Matt Wiesenfarth: Ruben is a great coach who always expects the best from his players. You can really tell he wants to win, but he also wants his players to succeed individually.
It’s an extreme pleasure playing for Ruben and the rest of the coaching staff. They are incredibly passionate about the game and they put in a lot of time and effort week in and week out. I’ve known them all for a long time, and I look forward to maintaining a close relationship after I move on from the Gold.
Diane Scavuzzo: What inspires you?
Matt Wiesenfarth: That’s a great question. I’m inspired every day by my teammates and friends who have made their way onto successful careers already.
When you watch your best friend play for an MLS team on TV and your college roommates sign in the USL, it tends to be a huge motivating factor, at least personally.
To be a great player you have to be confident in your abilities, and I can find some confidence in knowing I’ve played with some really talented players throughout my life so far.
Diane Scavuzzo: What are your goals as a player?
Matt Wiesenfarth: My only goal as a player is to reach my full potential before I finish my career. I think something like that is easier said than done. A lot of players have a ton of potential but never pan out to be very successful in the grand scheme of things. I don’t want to be one of those stories.
I know I have a lot of work to do, but I feel like I’m only about 75% of the way there. I will continue to surround myself with the right people who will push me to unlock that final 25% and see where that can take me.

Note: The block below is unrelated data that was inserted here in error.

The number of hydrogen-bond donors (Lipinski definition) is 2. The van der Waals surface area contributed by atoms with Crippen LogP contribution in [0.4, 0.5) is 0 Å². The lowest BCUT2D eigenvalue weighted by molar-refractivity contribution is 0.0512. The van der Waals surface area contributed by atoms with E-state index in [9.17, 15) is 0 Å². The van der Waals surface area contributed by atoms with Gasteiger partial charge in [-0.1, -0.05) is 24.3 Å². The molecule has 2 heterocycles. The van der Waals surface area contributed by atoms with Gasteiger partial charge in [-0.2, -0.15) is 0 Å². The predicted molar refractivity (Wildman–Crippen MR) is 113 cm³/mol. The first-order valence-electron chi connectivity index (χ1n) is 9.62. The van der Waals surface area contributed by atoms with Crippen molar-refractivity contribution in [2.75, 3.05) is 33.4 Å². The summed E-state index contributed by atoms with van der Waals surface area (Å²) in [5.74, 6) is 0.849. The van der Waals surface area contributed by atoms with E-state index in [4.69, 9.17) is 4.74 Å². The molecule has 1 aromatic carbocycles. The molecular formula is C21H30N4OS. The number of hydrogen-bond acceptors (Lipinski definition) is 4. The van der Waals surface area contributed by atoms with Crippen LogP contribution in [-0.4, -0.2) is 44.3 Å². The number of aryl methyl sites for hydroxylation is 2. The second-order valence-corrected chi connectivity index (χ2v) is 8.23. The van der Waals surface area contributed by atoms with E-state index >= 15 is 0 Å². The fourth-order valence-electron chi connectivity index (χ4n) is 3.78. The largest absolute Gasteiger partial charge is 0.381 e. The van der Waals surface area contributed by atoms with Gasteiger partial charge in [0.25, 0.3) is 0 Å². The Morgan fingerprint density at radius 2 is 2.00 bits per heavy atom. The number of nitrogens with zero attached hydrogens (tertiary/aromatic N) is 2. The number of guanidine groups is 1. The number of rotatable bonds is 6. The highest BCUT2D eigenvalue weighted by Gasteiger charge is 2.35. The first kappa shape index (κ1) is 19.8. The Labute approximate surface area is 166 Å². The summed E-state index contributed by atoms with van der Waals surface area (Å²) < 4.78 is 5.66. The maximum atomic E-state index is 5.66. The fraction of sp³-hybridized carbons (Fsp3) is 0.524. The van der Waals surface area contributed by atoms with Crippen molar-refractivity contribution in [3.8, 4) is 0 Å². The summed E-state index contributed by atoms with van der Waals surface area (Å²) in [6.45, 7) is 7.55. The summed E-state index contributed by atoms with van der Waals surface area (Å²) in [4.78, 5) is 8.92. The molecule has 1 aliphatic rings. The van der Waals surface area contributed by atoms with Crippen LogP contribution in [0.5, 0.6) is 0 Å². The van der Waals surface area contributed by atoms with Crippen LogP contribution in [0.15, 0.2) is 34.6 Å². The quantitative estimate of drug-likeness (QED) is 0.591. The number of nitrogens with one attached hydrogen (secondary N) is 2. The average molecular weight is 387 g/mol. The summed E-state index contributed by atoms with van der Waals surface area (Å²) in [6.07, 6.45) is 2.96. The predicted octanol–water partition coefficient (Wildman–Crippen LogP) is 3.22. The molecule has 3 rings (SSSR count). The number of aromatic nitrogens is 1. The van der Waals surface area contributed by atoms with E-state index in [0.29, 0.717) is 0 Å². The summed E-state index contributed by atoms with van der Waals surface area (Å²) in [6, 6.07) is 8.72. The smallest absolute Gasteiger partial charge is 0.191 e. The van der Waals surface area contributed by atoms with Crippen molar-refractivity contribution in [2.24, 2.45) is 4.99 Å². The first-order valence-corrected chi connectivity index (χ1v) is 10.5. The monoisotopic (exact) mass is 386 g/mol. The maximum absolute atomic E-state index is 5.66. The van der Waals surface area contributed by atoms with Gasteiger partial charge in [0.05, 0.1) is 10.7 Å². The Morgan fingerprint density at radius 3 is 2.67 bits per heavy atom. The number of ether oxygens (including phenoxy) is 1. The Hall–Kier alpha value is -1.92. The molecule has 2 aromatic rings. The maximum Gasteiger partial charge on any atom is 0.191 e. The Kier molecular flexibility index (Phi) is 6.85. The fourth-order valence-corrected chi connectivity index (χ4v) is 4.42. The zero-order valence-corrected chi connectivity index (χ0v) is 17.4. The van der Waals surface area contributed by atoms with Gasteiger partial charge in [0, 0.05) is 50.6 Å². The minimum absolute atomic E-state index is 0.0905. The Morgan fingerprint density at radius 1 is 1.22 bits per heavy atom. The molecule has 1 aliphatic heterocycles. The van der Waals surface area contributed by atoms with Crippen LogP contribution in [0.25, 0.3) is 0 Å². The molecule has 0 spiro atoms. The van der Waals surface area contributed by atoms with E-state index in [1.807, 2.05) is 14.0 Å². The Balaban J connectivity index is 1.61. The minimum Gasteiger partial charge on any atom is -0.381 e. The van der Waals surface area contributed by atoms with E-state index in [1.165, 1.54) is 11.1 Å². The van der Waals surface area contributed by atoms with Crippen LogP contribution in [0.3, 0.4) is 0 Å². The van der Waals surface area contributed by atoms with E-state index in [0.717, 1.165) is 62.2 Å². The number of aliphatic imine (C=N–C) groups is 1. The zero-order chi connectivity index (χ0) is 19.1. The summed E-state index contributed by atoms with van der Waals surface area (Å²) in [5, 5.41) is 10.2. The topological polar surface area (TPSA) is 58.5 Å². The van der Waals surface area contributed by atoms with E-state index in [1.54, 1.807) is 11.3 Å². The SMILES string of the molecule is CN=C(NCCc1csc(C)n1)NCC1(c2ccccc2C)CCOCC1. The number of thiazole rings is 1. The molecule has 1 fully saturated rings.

Diane Scavuzzo: Do you want to play in Europe or in the MLS?
Matt Wiesenfarth: I think it’s a little far fetched to say I want to play in Europe or even the MLS, but I think I have what it takes to get into the USL. I’ve trained with teams in the USL and know that I can play at that level given the opportunity.
I’ve been very up front with Ruben about my goals for the near future and he supports me 100% when I say I can play at that level. I look forward to getting an opportunity at some point with a second division team in the U.S. because I’ll be more than ready for it.
Diane Scavuzzo: If you could pick any super power, what would it be and why?
Matt Wiesenfarth: If I could choose a super power I would probably want to be able to fly. Nothing sounds better than going to the most beautiful places in the world and seeing it from a perspective that no one else has seen. Plus, it would be a killer way to take a girl on a date.
Diane Scavuzzo: Who is your favorite soccer team or player? Who do you root for behind closed doors?
Matt Wiesenfarth: My favorite player of all time is Ronaldinho. I grew up trying to replicate all of the skills he would pull out during a game, and I think it made me a more creative player.
Of current players though, my favorite is definitely Luis Suarez. In my opinion he’s the best striker in the world. The goals he scored while he was at Liverpool were some of the best I’ve ever seen. Almost every single one was world class. His movement off the ball is nothing short of genius.